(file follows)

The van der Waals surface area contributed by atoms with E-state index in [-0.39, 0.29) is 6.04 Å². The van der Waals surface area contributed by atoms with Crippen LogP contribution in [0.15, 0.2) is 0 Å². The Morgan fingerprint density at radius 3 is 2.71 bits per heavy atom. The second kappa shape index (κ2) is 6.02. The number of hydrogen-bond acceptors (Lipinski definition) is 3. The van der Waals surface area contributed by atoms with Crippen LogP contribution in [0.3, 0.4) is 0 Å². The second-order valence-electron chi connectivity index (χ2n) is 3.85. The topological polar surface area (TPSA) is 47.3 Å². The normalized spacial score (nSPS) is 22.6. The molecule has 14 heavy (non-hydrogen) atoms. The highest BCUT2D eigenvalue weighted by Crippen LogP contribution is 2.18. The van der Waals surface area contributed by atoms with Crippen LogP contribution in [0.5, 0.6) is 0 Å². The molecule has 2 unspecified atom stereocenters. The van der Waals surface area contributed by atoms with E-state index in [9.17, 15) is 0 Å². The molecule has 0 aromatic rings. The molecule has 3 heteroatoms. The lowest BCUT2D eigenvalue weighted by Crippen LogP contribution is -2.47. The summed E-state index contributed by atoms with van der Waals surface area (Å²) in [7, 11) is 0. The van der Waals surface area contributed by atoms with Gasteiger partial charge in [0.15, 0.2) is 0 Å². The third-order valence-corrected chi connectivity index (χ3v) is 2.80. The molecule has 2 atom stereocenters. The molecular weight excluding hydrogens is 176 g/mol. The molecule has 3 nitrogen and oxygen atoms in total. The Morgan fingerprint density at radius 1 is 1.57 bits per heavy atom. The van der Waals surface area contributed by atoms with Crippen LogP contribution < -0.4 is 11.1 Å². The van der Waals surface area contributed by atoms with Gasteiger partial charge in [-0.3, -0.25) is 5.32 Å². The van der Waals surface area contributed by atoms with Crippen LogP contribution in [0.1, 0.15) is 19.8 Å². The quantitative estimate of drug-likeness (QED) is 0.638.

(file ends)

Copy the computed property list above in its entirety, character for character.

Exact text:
The van der Waals surface area contributed by atoms with E-state index in [-0.39, 0.29) is 6.04 Å². The van der Waals surface area contributed by atoms with Crippen LogP contribution in [0.15, 0.2) is 0 Å². The Morgan fingerprint density at radius 3 is 2.71 bits per heavy atom. The second kappa shape index (κ2) is 6.02. The number of hydrogen-bond acceptors (Lipinski definition) is 3. The van der Waals surface area contributed by atoms with Crippen LogP contribution in [0.3, 0.4) is 0 Å². The second-order valence-electron chi connectivity index (χ2n) is 3.85. The topological polar surface area (TPSA) is 47.3 Å². The normalized spacial score (nSPS) is 22.6. The molecule has 14 heavy (non-hydrogen) atoms. The highest BCUT2D eigenvalue weighted by Crippen LogP contribution is 2.18. The van der Waals surface area contributed by atoms with Crippen LogP contribution in [0.5, 0.6) is 0 Å². The molecule has 2 unspecified atom stereocenters. The van der Waals surface area contributed by atoms with E-state index in [9.17, 15) is 0 Å². The molecule has 0 aromatic rings. The molecule has 3 heteroatoms. The lowest BCUT2D eigenvalue weighted by Crippen LogP contribution is -2.47. The summed E-state index contributed by atoms with van der Waals surface area (Å²) in [7, 11) is 0. The van der Waals surface area contributed by atoms with Gasteiger partial charge in [0.15, 0.2) is 0 Å². The third-order valence-corrected chi connectivity index (χ3v) is 2.80. The molecule has 2 atom stereocenters. The molecular weight excluding hydrogens is 176 g/mol. The molecule has 3 nitrogen and oxygen atoms in total. The Morgan fingerprint density at radius 1 is 1.57 bits per heavy atom. The van der Waals surface area contributed by atoms with Crippen LogP contribution < -0.4 is 11.1 Å². The van der Waals surface area contributed by atoms with Gasteiger partial charge in [-0.3, -0.25) is 5.32 Å². The van der Waals surface area contributed by atoms with Crippen LogP contribution in [0.1, 0.15) is 19.8 Å². The quantitative estimate of drug-likeness (QED) is 0.638.